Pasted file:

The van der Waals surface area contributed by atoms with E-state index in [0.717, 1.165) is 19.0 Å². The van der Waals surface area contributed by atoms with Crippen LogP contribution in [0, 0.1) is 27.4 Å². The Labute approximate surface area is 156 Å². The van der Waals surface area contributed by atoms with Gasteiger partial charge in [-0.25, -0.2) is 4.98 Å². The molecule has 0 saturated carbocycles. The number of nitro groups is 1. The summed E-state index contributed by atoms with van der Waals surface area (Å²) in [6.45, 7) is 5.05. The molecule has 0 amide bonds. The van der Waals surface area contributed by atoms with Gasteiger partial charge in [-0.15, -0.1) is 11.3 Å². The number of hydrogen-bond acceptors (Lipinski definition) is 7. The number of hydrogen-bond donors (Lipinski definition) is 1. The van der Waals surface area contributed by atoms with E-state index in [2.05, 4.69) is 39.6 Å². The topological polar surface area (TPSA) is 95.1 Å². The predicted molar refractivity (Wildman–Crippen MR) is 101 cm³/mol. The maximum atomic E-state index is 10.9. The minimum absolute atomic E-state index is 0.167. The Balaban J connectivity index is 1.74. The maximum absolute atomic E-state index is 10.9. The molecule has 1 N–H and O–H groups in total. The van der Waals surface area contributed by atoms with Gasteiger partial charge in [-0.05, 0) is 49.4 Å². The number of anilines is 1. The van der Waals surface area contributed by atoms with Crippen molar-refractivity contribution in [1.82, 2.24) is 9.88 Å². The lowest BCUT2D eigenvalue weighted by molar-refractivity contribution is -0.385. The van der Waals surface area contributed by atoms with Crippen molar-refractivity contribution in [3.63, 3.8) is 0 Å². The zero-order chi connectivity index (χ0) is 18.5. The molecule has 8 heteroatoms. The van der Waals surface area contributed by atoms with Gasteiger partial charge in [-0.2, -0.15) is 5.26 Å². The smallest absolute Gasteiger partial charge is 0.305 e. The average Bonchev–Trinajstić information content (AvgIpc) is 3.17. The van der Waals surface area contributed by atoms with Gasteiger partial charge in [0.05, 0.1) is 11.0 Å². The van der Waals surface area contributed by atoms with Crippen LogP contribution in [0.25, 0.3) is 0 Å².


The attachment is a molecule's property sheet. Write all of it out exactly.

The van der Waals surface area contributed by atoms with E-state index in [0.717, 1.165) is 19.0 Å². The van der Waals surface area contributed by atoms with Crippen LogP contribution in [0, 0.1) is 27.4 Å². The Labute approximate surface area is 156 Å². The van der Waals surface area contributed by atoms with Gasteiger partial charge in [-0.25, -0.2) is 4.98 Å². The molecule has 0 saturated carbocycles. The number of nitro groups is 1. The summed E-state index contributed by atoms with van der Waals surface area (Å²) in [6.45, 7) is 5.05. The molecule has 0 amide bonds. The van der Waals surface area contributed by atoms with Gasteiger partial charge in [-0.15, -0.1) is 11.3 Å². The number of hydrogen-bond acceptors (Lipinski definition) is 7. The number of hydrogen-bond donors (Lipinski definition) is 1. The van der Waals surface area contributed by atoms with E-state index in [2.05, 4.69) is 39.6 Å². The topological polar surface area (TPSA) is 95.1 Å². The predicted molar refractivity (Wildman–Crippen MR) is 101 cm³/mol. The maximum atomic E-state index is 10.9. The minimum absolute atomic E-state index is 0.167. The Balaban J connectivity index is 1.74. The maximum absolute atomic E-state index is 10.9. The molecule has 1 N–H and O–H groups in total. The van der Waals surface area contributed by atoms with Gasteiger partial charge in [-0.05, 0) is 49.4 Å². The number of anilines is 1. The van der Waals surface area contributed by atoms with Crippen molar-refractivity contribution in [1.82, 2.24) is 9.88 Å². The lowest BCUT2D eigenvalue weighted by molar-refractivity contribution is -0.385. The van der Waals surface area contributed by atoms with Crippen molar-refractivity contribution in [3.63, 3.8) is 0 Å². The zero-order chi connectivity index (χ0) is 18.5. The molecule has 8 heteroatoms. The van der Waals surface area contributed by atoms with Gasteiger partial charge in [-0.2, -0.15) is 5.26 Å². The smallest absolute Gasteiger partial charge is 0.305 e. The average Bonchev–Trinajstić information content (AvgIpc) is 3.17. The van der Waals surface area contributed by atoms with Gasteiger partial charge in [0.05, 0.1) is 11.0 Å². The van der Waals surface area contributed by atoms with Crippen LogP contribution in [0.25, 0.3) is 0 Å².